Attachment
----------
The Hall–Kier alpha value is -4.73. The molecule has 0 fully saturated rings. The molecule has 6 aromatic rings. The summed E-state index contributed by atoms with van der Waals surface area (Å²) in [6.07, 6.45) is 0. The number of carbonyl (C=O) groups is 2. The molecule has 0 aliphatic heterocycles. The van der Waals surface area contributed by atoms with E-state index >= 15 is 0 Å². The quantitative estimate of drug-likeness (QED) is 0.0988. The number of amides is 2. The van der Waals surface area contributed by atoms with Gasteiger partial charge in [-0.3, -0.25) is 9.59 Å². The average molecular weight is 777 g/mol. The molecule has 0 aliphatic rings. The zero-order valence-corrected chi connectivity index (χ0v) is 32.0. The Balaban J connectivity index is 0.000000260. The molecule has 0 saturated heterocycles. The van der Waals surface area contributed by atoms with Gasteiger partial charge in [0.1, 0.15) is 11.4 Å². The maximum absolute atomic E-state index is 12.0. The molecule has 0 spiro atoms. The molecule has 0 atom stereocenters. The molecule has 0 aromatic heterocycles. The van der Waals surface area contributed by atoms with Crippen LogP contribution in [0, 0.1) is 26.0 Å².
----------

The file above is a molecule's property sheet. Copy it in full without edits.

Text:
The Hall–Kier alpha value is -4.73. The molecule has 0 fully saturated rings. The molecule has 6 aromatic rings. The summed E-state index contributed by atoms with van der Waals surface area (Å²) in [6.07, 6.45) is 0. The number of carbonyl (C=O) groups is 2. The molecule has 0 aliphatic heterocycles. The van der Waals surface area contributed by atoms with E-state index >= 15 is 0 Å². The quantitative estimate of drug-likeness (QED) is 0.0988. The number of amides is 2. The van der Waals surface area contributed by atoms with Gasteiger partial charge in [-0.3, -0.25) is 9.59 Å². The average molecular weight is 777 g/mol. The molecule has 0 aliphatic rings. The zero-order valence-corrected chi connectivity index (χ0v) is 32.0. The Balaban J connectivity index is 0.000000260. The molecule has 0 saturated heterocycles. The van der Waals surface area contributed by atoms with Gasteiger partial charge in [0.1, 0.15) is 11.4 Å². The maximum absolute atomic E-state index is 12.0. The molecule has 0 spiro atoms. The molecule has 0 atom stereocenters. The molecule has 0 aromatic heterocycles. The van der Waals surface area contributed by atoms with Crippen LogP contribution in [0, 0.1) is 26.0 Å².